And I agree that a wiki link is usually the best way to introduce a new subject. I'm rarely going to sit down and watch a video instead of skimming through a wiki article unless I've already decided that I want to devote some time to the subject. Even assuming that I'm at home or somewhere I CAN watch a video, not at work (lunchtime only... probably...).

    Wikipedia comes in for a lot of criticism, but except for particularly controversial subjects like politics it really is the best overview and introduction to most areas.

  6. January 25, 2021bean said...

    They would usually dry the fish on Newfoundland. I believe I ran across a reference to a treaty which preserved the rights of some other European power(s) to dry fish when the British took Newfoundland. Salting was probably also an option. A lot of older food choices were driven by preservation.

  7. January 26, 2021Anonymous said...

    It seems the only thing that will actually convince fishermen that a fishery collapse is possible is there being no fish to catch anywhere even though fish that used to be everywhere are now only found where there are structures which should make it obvious that something is wrong and is also something they should notice.

  8. January 26, 2021Doctorpat said...

    I've heard stories that there were a lot of local fisheries, such as "in this bay" or "in this set of islands" where the fisheries were sustained for many decades or even centuries via "local, informal, quota setting".

    What that means is that if you caught more than your "fair share", you'd find a bunch of angry men surrounding you one dark night to explain the quota system to you. Using kinetic energy based reasoning if necessary.

    If you weren't already an approved member of the local fishery. Which often meant that your father wasn't a member, and maybe his father, then this would be explained to you in a similar manner.

    It was when the police came in and forced these "illegal cartels" to stop operating that the catch size got out of hand and the fisheries collapsed.

    Source: My uncle was a professional fisherman.

  9. January 27, 2021Ian Argent said...

    Wiki sez:

    Spurred on by the introduction of artificial ice plants around the world by the British Royal Navy...

    So there's a hook for you, Bean.

  10. January 27, 2021bean said...

    I have no idea what that's talking about. I wouldn't be surprised if the RN was a fairly early adopter of artificial ice, and they might well have been the best-placed to spread it outside of Europe, but I don't remember hearing that they actually did. Particularly given that I looked into naval rations pretty thoroughly last year. Google isn't helpful (I checked a few of the major RN dockyards overseas, and couldn't turn up a reference to an ice machine at any of them) and the one of the wiki references I could access had no mention of the RN at all.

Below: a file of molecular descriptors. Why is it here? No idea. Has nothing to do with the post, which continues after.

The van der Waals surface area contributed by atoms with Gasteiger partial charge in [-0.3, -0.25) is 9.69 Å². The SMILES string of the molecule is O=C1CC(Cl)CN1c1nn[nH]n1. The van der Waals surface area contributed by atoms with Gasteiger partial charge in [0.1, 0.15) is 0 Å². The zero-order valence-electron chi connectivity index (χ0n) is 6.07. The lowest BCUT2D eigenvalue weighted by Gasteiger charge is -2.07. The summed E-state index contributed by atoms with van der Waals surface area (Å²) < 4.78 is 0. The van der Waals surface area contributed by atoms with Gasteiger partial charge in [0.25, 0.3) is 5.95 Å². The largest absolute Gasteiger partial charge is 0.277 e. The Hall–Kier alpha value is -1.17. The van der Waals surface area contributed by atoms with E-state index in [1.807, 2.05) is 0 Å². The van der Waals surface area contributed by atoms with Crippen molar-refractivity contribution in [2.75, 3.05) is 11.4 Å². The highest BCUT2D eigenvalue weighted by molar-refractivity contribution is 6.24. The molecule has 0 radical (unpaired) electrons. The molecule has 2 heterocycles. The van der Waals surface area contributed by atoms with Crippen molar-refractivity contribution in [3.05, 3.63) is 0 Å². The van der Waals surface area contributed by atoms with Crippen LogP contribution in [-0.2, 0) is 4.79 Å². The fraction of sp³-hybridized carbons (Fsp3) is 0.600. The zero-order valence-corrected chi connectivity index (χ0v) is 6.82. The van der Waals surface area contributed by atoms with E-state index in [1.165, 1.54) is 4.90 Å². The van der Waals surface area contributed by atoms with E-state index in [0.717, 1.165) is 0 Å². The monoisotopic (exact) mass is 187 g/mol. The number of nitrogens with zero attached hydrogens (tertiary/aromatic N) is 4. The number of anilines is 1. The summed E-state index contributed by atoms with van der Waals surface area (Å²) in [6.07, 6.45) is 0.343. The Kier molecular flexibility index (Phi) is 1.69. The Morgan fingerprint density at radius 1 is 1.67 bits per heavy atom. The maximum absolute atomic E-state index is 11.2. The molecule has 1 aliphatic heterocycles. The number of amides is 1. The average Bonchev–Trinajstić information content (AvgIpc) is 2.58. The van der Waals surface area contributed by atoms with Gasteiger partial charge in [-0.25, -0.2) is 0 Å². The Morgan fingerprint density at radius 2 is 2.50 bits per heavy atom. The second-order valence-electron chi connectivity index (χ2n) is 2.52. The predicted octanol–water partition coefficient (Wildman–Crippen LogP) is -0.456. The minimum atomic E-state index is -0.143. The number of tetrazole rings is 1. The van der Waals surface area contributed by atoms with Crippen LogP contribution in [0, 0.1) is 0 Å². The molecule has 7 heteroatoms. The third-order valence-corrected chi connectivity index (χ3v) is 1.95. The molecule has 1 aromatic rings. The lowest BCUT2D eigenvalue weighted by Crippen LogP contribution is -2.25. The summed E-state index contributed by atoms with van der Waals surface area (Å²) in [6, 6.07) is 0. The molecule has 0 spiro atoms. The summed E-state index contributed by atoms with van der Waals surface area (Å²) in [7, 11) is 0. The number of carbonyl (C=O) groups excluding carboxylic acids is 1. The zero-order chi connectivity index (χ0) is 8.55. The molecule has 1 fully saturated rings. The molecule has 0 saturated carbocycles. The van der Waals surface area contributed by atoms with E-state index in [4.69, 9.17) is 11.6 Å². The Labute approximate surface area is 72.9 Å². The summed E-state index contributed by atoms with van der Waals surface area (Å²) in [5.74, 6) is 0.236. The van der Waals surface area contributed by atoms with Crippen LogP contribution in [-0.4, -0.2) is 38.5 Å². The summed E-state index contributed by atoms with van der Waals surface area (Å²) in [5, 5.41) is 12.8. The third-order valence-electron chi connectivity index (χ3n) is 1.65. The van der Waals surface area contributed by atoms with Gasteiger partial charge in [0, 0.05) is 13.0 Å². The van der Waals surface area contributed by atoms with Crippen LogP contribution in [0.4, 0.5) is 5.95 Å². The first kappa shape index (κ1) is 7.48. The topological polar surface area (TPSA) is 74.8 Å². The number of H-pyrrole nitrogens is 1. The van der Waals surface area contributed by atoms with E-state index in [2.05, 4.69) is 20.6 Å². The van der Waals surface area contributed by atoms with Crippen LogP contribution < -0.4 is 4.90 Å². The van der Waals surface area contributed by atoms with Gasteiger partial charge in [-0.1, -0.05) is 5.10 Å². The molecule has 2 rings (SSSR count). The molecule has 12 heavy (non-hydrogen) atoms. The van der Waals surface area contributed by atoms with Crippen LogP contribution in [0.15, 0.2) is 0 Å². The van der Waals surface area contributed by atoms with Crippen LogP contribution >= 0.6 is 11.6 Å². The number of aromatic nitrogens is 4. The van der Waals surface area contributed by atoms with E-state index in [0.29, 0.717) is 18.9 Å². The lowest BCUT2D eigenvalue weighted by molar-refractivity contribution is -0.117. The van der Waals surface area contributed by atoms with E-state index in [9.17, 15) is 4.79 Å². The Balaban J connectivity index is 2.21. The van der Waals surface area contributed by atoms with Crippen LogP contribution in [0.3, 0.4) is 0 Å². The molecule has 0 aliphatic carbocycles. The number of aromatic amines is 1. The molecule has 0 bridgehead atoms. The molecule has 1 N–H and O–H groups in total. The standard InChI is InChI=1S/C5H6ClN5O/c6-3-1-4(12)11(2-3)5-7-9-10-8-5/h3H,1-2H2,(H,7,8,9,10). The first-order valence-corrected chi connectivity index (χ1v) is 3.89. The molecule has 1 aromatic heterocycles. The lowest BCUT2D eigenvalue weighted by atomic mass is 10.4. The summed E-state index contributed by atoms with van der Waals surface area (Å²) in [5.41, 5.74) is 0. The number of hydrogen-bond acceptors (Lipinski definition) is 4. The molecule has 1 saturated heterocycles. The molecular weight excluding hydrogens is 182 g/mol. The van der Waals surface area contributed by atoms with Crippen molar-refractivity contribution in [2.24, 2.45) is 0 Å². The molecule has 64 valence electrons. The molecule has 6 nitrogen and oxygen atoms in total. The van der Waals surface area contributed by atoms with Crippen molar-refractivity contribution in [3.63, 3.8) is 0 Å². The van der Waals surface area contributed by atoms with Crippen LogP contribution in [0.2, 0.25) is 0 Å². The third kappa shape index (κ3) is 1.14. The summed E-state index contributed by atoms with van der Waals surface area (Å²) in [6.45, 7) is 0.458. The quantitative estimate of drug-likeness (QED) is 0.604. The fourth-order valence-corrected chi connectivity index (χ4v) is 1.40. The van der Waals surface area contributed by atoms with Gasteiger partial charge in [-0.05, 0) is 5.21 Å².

It also seems like the kind of thing I should have come across before if it was true. That's not strong evidence, but I've read enough on the subject that I'm going to come down on the side of "unlikely".

  11. January 27, 2021Chuck said...


    I wouldn't be surprised to see things like that, community enforcement is a powerful tool (as are truncheons). Though I would argue that the demise of those systems came more due to better transportation opening up markets more than enforcement, with in previous times it simply not being possible to sell as many fish as could be caught. In that scenario, someone taking more than their fair share is not just depleting the resource, it's crowding the market and taking cash out of your pocket. Once you can ship canned or refrigerated fish the market expands and everyone has incentives to cheat.

  12. February 25, 2021james said...


    With regards to the Grand Banks Fishery, I think most of it was done by salting and then some drying later on. That fishery goes back to the 1500s or so and a lot of the European powers had outposts on Newfoundland (and if you ever go you can see their old bread ovens and what not on tiny islands) but even the small ships I understand did most of the processing on them--at the end of each day they would be fileting the catch and covering it in salt. I'm not certain but I think some of them would have then returned to Europe before doing the drying step. It's a novel but my understanding is that the description of processing the catch in Kipling's "Captains Courageous" is fairly accurate.